“We Need People Here That Want To Be Here” | Does Kyrie Irving’s Contentious Relationship With Media Fit Brooklyn Nets Culture?

Brooklyn Nets general manager Sean Marks spoke for the first time since the once-believed finals-bound NBA darlings were swept in the first round of the playoffs.

With all speculation hovering around Kyrie Irving’s status as the yin to Kevin Durant’s yang, Marks wasn’t straightforward on Irving’s safety net or his star player’s desire to remain on the team.

Missing The Marks

“Look, I think that’s something we’ve been discussing, and we will continue to debrief on and discuss throughout this offseason,” Marks said. “It’s honestly not just Kyrie; you bring Kyrie up, but we have decisions to make on a variety of different free agents throughout our roster. We haven’t had any of those discussions yet, so it would be unfair for me to comment on how it looks with us and Kyrie because, to be quite frank, he has some decisions to make on his own.
“So he has to look at what he’s going to do with his player option, and so forth like that. But I think we know what we’re looking for. We’re looking for guys that want to come in here and be part of something bigger than themselves. Play selfless, play team basketball and be available, and that goes not only for Kyrie but for everybody here.”

With Irving deciding not to get vaccinated, the Nets questioned motivation and commitment even when the pressure was on full blast from the media and the basketball world. With Ben Simmons being the newest addition to the Nets roster, although injured, there has been a question hovering over his and Irving’s commitment to the sport and the team.

The Last Team Standing

However, Marks did make sure to solidify that, in his opinion, both Irving and Simmons are an integral part of the plan for the Nets to be the last team standing in the postseason.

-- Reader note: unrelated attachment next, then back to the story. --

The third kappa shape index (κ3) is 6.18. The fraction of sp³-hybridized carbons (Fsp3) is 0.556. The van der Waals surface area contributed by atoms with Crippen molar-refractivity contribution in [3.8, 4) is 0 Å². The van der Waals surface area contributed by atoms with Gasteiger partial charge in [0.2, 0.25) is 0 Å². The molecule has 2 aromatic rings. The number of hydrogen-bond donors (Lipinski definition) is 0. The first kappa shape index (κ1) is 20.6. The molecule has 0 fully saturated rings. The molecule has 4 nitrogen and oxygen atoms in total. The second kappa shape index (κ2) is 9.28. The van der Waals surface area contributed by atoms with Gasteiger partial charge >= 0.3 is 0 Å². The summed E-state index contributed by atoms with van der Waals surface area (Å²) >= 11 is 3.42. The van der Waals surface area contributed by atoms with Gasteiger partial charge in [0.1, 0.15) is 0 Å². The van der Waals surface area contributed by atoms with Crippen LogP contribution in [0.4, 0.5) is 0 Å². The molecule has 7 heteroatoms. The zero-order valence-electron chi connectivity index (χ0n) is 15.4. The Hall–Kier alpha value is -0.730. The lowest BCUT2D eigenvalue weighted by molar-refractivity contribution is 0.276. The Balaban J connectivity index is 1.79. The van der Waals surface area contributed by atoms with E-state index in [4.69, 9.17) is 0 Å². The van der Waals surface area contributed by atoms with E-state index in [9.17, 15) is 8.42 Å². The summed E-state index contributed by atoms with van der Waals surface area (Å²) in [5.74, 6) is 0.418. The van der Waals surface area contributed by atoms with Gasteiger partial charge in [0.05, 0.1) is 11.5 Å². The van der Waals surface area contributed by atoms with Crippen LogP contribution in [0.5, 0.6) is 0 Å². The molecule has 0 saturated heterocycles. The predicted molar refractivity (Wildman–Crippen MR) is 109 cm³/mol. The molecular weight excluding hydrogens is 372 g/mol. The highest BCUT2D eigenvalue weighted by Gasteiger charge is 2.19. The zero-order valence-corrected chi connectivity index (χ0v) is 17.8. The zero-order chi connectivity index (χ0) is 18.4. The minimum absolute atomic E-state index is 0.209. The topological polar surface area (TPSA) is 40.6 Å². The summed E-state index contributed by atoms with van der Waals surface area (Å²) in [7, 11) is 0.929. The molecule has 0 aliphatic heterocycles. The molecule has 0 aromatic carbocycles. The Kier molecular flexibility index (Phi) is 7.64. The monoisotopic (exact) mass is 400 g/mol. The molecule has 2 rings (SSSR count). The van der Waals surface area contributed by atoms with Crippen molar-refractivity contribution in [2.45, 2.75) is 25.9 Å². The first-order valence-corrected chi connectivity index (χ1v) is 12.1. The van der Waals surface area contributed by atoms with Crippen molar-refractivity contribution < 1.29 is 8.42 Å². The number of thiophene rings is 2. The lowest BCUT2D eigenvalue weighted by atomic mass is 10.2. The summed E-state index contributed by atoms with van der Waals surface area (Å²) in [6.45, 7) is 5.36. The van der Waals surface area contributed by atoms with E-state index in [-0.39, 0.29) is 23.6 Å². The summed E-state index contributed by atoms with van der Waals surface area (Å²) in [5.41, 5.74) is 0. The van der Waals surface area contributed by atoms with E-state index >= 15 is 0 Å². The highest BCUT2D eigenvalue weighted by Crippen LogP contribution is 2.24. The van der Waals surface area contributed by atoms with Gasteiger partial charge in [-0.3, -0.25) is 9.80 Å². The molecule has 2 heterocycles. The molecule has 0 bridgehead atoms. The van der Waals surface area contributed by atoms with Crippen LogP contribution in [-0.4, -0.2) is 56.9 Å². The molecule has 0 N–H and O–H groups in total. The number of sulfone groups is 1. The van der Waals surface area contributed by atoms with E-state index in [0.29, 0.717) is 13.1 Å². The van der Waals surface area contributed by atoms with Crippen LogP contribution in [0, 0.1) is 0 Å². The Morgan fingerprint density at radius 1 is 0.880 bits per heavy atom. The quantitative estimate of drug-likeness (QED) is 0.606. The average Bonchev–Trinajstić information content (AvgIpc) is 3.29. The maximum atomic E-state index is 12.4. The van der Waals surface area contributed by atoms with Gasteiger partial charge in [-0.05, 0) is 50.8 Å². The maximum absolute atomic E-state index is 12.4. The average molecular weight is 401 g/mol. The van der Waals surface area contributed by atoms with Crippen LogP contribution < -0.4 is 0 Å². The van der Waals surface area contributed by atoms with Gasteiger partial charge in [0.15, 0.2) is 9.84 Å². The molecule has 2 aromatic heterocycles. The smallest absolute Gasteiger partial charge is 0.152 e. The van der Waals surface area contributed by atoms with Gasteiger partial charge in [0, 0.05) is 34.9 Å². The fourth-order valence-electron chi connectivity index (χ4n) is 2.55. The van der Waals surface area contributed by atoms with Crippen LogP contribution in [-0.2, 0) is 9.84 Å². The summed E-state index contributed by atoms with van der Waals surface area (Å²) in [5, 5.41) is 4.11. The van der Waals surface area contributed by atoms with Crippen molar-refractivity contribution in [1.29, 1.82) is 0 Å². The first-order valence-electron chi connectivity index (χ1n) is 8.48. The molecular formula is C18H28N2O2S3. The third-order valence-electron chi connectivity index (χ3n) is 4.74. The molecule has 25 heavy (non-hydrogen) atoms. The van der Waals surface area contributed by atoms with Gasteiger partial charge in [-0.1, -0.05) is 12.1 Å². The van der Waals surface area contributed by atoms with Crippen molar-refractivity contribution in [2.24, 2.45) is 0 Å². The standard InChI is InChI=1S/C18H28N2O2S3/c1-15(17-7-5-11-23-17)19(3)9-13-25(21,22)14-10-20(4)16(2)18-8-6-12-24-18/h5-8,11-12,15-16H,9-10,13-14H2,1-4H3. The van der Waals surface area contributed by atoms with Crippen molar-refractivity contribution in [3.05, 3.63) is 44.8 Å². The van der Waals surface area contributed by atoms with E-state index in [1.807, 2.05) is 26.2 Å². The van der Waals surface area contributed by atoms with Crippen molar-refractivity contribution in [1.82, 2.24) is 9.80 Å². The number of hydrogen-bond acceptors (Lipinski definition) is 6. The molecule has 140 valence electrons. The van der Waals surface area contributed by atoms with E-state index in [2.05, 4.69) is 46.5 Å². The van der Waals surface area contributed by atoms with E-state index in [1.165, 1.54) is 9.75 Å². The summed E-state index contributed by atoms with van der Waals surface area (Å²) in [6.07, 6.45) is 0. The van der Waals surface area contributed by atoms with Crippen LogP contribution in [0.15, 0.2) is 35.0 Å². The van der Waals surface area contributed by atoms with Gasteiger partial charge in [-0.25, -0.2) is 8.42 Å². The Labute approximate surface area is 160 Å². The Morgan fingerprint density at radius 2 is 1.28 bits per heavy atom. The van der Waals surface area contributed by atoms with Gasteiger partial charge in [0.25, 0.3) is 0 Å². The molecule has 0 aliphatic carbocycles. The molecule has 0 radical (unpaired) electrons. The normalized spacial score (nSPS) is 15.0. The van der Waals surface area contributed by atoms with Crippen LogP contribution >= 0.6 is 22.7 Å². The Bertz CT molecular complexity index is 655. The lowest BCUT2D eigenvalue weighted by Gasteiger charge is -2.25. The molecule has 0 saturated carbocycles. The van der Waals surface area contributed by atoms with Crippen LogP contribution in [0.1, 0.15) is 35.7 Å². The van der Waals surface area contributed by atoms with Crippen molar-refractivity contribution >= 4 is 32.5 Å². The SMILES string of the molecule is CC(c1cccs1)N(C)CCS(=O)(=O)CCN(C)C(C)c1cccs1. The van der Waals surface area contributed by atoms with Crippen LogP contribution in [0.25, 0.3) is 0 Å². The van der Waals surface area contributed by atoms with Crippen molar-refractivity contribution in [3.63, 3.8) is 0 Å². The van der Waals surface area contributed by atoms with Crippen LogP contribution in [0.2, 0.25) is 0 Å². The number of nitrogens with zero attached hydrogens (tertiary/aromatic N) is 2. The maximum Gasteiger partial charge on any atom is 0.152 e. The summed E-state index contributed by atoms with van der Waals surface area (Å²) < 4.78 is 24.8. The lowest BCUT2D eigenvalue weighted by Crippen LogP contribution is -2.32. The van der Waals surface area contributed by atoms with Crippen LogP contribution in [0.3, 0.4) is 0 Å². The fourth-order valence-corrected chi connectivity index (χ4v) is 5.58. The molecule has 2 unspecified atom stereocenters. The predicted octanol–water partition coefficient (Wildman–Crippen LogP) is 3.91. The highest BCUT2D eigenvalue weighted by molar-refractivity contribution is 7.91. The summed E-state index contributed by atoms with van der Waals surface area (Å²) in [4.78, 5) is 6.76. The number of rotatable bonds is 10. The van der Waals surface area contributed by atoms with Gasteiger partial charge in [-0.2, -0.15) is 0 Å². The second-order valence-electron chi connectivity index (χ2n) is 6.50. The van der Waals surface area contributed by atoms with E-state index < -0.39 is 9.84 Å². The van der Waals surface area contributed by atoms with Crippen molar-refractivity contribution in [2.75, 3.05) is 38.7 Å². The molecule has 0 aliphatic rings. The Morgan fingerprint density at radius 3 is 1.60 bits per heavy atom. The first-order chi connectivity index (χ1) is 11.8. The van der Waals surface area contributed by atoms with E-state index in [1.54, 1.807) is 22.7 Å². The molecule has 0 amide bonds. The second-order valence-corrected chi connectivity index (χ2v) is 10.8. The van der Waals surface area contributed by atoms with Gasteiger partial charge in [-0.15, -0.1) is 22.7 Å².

“I think when you have a player of Kyrie’s caliber, you try and figure out how we get him in the mix and how long can we get him in the mix for, because the team was built around saying, ‘Well, Kyrie and Kevin are going to be available,'” said Marks. “For me to sit back and go, ‘Well, do I regret bringing a player of his caliber back?’ No.”

Irving became the poster child of sticking to your guns even amid the collective disappointment of his team, the borough of Brooklyn, and many of the talking heads that move the needle on daily sports hot takes.

He only played 29 games of the regular season and couldn’t push his team deeper into the playoffs or even win against the Boston Celtics in their first-round sweep.

Irving’s Perspective

Irving revealed recently on the “Boardroom” podcast that he never felt 100 percent upon his return and the lack of play threw him off, to the team’s detriment.

“I never felt like myself throughout the season because I’m usually sustaining a level of growth throughout the year instead of trying to catch up with everybody that’s been playing for four or five months,” Irving said.
“When we got into training camp in San Diego, I was not expecting a mandate to be brought down that was not going to let me play at all.”

The fall has been steep for the Nets, and now Marks is looking at the business decisions he has to make with a careful eye on how Kyrie Irving wishes to approach the game of basketball from this point on.

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